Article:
Note: The source code for this tutorial is available in the tutorials/TutorialGame_Introduction/part7.ras (in the TRSE framework), together with all resources mentioned in these texts.
Congrats on getting this far in the tutorials!
We now assume that you have a working level renderer, similar to the one we completed in the previous part. In this tutorial, we’ll combine part 6 (level renderer) with part 3 (sprites).
We’ll start off by merging part 3 with part 6. Start by copying the source code from part 6 to a new file (like, part 7), and remove the joystick-level-browsing in the Raster IRQ routine.
First, add player sprite position variables in the var section:
var ... player_x: integer; player_y: byte; @define playerSprite 0
Note that player_x needs to be an integer, since values will exceed 256 (up to 320). In addition, we define sprite “0” to be our player sprite throughout the code by using a preprocessor define “@playerSprite“.
Now add a sprite initializer routine, similar like the one from part 3:
procedure InitMainSprite(); begin setspriteloc(@playerSprite,$C8,0); player_x:=80; player_y:=120; spritepos(player_x,player_y,@playerSprite); SPRITE_BITMASK:=%00000001; SPRITE_MULTICOLOR:=$FF; SPRITE_MULTICOLOR_REG1:=LIGHT_GREEN; SPRITE_MULTICOLOR_REG2:=GREY; SPRITE_COLOR[@playerSprite]:=RED; end;
Be sure to call this sprite initialization procedure in the main block:
begin Initialize(); InitMainSprite(); levelpointer:=@levelPosition; RenderCharsetColorLevel(curLevel_x,curLevel_y,$04); ...
You should now have your little sprite rendered on top of the levels:
Next up, we’ll be adding joystick support. Joystick programming is acutely easy to implement in Turbo Rascal SE:
procedure MovePlayerSprite(); begin joystick(); player_x:=player_x+joystickright-joystickleft; player_y:=player_y+joystickdown-joystickup; spritepos(player_x,player_y,@playerSprite); end;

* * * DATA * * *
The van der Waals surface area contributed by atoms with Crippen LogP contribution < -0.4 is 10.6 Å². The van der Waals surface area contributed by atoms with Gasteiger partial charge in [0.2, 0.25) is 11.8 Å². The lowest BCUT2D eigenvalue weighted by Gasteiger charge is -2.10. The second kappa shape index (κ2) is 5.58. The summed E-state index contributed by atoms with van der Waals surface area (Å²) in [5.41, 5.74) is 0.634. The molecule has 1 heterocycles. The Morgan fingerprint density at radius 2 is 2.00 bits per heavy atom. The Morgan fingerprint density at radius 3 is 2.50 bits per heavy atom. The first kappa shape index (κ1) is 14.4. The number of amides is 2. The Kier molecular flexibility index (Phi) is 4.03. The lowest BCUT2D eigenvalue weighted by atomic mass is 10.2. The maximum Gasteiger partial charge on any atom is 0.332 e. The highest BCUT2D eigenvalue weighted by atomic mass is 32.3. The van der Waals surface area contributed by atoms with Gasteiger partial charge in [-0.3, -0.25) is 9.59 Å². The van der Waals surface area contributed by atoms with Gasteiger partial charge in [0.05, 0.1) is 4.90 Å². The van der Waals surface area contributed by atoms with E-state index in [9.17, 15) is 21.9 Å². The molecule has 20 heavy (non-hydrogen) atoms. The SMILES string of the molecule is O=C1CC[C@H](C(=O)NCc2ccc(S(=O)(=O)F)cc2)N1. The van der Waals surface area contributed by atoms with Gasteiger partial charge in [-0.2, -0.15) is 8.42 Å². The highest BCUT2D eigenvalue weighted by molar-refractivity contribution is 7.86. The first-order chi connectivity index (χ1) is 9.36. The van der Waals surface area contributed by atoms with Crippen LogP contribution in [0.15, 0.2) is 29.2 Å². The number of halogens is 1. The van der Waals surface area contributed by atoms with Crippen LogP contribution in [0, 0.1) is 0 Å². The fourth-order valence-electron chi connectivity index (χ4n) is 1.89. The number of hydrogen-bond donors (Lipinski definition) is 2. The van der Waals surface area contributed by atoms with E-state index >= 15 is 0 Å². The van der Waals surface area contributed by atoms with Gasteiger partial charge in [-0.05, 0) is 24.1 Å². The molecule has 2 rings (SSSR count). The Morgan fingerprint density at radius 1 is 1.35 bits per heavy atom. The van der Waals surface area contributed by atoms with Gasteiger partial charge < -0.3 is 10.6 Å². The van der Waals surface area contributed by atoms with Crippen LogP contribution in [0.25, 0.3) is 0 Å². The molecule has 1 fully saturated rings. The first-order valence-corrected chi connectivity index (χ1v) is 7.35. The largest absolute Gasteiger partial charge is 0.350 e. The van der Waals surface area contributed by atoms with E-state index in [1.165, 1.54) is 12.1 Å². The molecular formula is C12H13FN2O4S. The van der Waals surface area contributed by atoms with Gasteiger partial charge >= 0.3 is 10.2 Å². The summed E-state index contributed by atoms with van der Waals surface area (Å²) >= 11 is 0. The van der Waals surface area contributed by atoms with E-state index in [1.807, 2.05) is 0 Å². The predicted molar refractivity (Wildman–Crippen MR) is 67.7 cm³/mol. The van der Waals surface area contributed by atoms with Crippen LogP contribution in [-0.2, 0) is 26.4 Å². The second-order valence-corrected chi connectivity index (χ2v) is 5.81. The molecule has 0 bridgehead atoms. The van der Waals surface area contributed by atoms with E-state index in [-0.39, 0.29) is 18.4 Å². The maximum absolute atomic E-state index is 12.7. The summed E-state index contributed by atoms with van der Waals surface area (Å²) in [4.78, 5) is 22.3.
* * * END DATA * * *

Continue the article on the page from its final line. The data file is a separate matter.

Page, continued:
Here, the “joystick()” method reads input from the joystick port 2 and populates the joystickvariables “joystickup”,”joystickdown”,”joystickleft”, “joystickright” and “joystickbutton”. If there is no movement in the given direction, the variable is 0. If there is a performed acton, 1. The easiest way to move the player x/y positions in then by just adding/subtracting the joystick values.
Now all you need to do is call the MovePlayerSprite() procedure in the main raster funcion:
interrupt RasterRenderLevels(); begin StartIRQ(@useKernal); MovePlayerSprite(); CloseIRQ(); end;
You should now be able to freely move your sprite around.
Traversing the levels
In this final section, we add support for traversing the levels. When your player sprite enters the border regions, we should move the sprite to the opposite part of the screen and render a new screen in that direction. Here’s the idea flowchart:
- Check whether the player variable hits close to any of the four borders
- If it does, and the corresponding direction contains a level (0 or larger, less than level size x/y), then
- Move the player coordinate to the opposite screen
- change current level x/y to the corresponding direction
- if not, constrain sprite movement (so it won’t move outside the screen
- Repeat for all 4 directions
Here’s a method that does exactly this:
@define miny 66 @define maxy 210 @define minx 16 @define maxx 320 procedure TraverseLevels(); var redraw:byte=0; begin redraw:=0; if (player_x<@minx) then begin if (curLevel_x<>0) then begin dec(curLevel_x); player_x:=@maxx-1; redraw:=1; end else player_x:=@minx+1; end; if (player_x>@maxx) then begin if (curLevel_x+1<>m_rl_width) then begin inc(curLevel_x); player_x:=@minx+1; redraw:=1; end else player_x:=@maxx-1; end; if (player_y<@miny) then begin if (curLevel_y<>0) then begin dec(curLevel_y); player_y:=@maxy-1; redraw:=1; end else player_y:=@miny+1; end; if (player_y>@maxy) then begin if (curLevel_y+1<>m_rl_height) then begin inc(curLevel_y); player_y:=@miny; redraw:=1; end else player_y:=@maxy-1; end; if redraw=1 then begin levelpointer:=@levelPosition; RenderCharsetColorLevel(curLevel_x,curLevel_y,$04); end; end;
And that’s it for this tutorial! In the next part we’ll be will add background collision support.